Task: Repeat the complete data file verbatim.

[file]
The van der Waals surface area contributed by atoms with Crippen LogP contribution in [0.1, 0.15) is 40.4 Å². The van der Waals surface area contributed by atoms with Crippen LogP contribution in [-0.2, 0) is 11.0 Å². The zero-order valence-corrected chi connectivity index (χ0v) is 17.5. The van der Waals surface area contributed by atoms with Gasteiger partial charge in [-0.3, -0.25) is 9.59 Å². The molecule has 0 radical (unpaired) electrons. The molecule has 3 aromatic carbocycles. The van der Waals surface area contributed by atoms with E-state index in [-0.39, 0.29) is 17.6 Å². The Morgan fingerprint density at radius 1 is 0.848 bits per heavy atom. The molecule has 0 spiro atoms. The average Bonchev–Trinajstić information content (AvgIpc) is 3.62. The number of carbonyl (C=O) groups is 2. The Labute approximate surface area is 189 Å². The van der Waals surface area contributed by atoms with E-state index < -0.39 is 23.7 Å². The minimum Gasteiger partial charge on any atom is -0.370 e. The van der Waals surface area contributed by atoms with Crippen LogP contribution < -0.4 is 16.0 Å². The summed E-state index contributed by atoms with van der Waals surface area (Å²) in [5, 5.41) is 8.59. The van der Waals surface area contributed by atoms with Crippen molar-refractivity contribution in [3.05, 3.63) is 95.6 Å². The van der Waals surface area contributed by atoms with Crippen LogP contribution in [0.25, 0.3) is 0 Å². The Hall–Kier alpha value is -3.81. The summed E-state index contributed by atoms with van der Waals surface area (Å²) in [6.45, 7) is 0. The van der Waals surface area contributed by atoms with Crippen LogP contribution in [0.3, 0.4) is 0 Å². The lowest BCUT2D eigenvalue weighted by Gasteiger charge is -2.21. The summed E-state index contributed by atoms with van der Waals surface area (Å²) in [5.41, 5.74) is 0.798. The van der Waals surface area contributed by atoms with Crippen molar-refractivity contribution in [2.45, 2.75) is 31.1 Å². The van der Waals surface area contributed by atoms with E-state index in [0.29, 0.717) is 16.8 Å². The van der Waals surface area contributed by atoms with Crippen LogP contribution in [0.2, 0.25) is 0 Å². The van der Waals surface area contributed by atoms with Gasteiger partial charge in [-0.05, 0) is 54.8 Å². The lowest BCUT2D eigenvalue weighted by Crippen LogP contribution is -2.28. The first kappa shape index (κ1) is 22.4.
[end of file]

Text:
The van der Waals surface area contributed by atoms with Crippen LogP contribution in [0.1, 0.15) is 40.4 Å². The van der Waals surface area contributed by atoms with Crippen LogP contribution in [-0.2, 0) is 11.0 Å². The zero-order valence-corrected chi connectivity index (χ0v) is 17.5. The van der Waals surface area contributed by atoms with Gasteiger partial charge in [-0.3, -0.25) is 9.59 Å². The molecule has 0 radical (unpaired) electrons. The molecule has 3 aromatic carbocycles. The van der Waals surface area contributed by atoms with E-state index in [-0.39, 0.29) is 17.6 Å². The Morgan fingerprint density at radius 1 is 0.848 bits per heavy atom. The molecule has 0 spiro atoms. The average Bonchev–Trinajstić information content (AvgIpc) is 3.62. The number of carbonyl (C=O) groups is 2. The Labute approximate surface area is 189 Å². The van der Waals surface area contributed by atoms with E-state index < -0.39 is 23.7 Å². The minimum Gasteiger partial charge on any atom is -0.370 e. The van der Waals surface area contributed by atoms with Crippen LogP contribution < -0.4 is 16.0 Å². The summed E-state index contributed by atoms with van der Waals surface area (Å²) in [5, 5.41) is 8.59. The van der Waals surface area contributed by atoms with Crippen molar-refractivity contribution in [3.05, 3.63) is 95.6 Å². The van der Waals surface area contributed by atoms with Crippen LogP contribution in [0.25, 0.3) is 0 Å². The Hall–Kier alpha value is -3.81. The summed E-state index contributed by atoms with van der Waals surface area (Å²) in [6.45, 7) is 0. The van der Waals surface area contributed by atoms with Crippen LogP contribution in [0.3, 0.4) is 0 Å². The lowest BCUT2D eigenvalue weighted by Gasteiger charge is -2.21. The summed E-state index contributed by atoms with van der Waals surface area (Å²) in [5.41, 5.74) is 0.798. The van der Waals surface area contributed by atoms with Crippen molar-refractivity contribution in [2.45, 2.75) is 31.1 Å². The van der Waals surface area contributed by atoms with E-state index in [0.29, 0.717) is 16.8 Å². The van der Waals surface area contributed by atoms with Crippen LogP contribution in [0.2, 0.25) is 0 Å². The van der Waals surface area contributed by atoms with Gasteiger partial charge in [-0.05, 0) is 54.8 Å². The lowest BCUT2D eigenvalue weighted by Crippen LogP contribution is -2.28. The first kappa shape index (κ1) is 22.4.